“Computers for most people are black boxes,” she said. “I believe kids should understand objects are ‘smart’ not because they’re just smart, but because someone programmed them to be smart.

“Also,” she said, echoing Resnick, “it’s about expression. In our times, we need kids to be able to express ideas in different ways, and learning to work in Scratch, in a computational medium, will give them another way of expressing themselves.”

The post originally appeared on Spotlight for Digital Media & Learning.

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  • http://twitter.com/readinginmotion Reading In Motion

    Although children the opportunity to express themselves in a variety of ways is a part of learning and while digital technology is now a part of the lives of our children from the minute they are born, we still need to focus on strong literacy training at these early and critical years.

    • Guest

      What one may need to define – or redefine – is what “literacy” is. 

  • Tyle Stelzig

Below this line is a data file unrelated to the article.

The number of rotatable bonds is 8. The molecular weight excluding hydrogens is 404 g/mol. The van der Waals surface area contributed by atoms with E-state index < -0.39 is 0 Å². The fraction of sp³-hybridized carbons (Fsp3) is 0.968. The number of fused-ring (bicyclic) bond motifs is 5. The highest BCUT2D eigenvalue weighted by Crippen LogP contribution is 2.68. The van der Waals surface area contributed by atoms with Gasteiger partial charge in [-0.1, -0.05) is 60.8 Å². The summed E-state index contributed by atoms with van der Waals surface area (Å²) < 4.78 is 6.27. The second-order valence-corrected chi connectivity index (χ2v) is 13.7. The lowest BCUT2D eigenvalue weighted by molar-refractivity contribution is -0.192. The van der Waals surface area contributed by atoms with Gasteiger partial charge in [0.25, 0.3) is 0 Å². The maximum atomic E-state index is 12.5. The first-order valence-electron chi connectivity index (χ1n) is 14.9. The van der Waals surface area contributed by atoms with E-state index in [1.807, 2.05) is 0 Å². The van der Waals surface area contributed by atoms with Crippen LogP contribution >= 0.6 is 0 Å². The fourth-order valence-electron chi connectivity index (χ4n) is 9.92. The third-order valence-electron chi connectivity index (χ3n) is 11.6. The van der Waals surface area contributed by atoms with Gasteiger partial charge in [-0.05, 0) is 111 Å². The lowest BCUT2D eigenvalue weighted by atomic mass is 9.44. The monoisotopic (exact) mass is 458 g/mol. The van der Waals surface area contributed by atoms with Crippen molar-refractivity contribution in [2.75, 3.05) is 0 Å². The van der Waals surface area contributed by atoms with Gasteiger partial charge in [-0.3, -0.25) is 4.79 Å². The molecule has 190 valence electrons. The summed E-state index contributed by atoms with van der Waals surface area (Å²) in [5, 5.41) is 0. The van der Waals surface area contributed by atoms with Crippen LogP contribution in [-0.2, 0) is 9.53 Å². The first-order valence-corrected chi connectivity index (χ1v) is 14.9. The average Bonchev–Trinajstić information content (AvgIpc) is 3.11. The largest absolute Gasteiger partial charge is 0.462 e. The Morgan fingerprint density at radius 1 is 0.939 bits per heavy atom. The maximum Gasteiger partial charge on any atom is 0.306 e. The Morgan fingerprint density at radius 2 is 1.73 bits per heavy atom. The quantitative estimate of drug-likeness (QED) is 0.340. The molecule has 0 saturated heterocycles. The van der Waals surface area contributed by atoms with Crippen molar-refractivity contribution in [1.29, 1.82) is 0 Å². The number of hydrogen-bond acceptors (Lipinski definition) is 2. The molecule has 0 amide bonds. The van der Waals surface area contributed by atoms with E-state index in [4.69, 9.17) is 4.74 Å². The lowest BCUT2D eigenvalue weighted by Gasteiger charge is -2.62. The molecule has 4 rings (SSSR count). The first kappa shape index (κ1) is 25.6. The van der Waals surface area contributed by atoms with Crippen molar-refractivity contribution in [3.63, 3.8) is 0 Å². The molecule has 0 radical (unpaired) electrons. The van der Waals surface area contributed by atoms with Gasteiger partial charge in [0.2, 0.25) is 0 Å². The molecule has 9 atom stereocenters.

I think this is awesome. Programming hugely important and drastically under-taught. For example, I think it is much more important than history (but yes, we should keep history too). 

    Learning how to program also teaches you powerful new ways to think. For example, when communicating with the computer it is not possible to rely on shared context. This forces you to express yourself very clearly, without any vagueness. As another example, there is no reason a 10 year old can’t understand the idea of recursion. And think how much ideas like this could have opened up your intellectual world as a kid! Therefore, I think that exposing kids to programming has the potential to make them much smarter. 

    The education system moves pretty slowly with adopting good new ideas, so I’m not getting too hopeful yet. But I’ll certainly be exposing my children to programming from a young age. (If I did not already know how to program, I would feel that it is my responsibility to learn.) Not so that my children can become programmers, but so that they can understand a huge part of the modern world, and so they can reap the mental advantages the programming offers. 

    • Visionary Hacker

       you do too have shared context when communicating with the computer, it’s just alien.

  • http://twitter.com/jmugan Jonathan Mugan

    I talk about Scratch in my book on teaching kids to be lifelong learners 
    http://jonathanmugan.com/CuriosityCycle/

  • http://www.tedpavlic.com/ Ted Pavlic

    “National Foundation of Science” (in the third paragraph)?? Really? C’mon, KQED. NSF sponsors some of your programs! Get your sponsor’s name right!

    (it really distracts from the story…)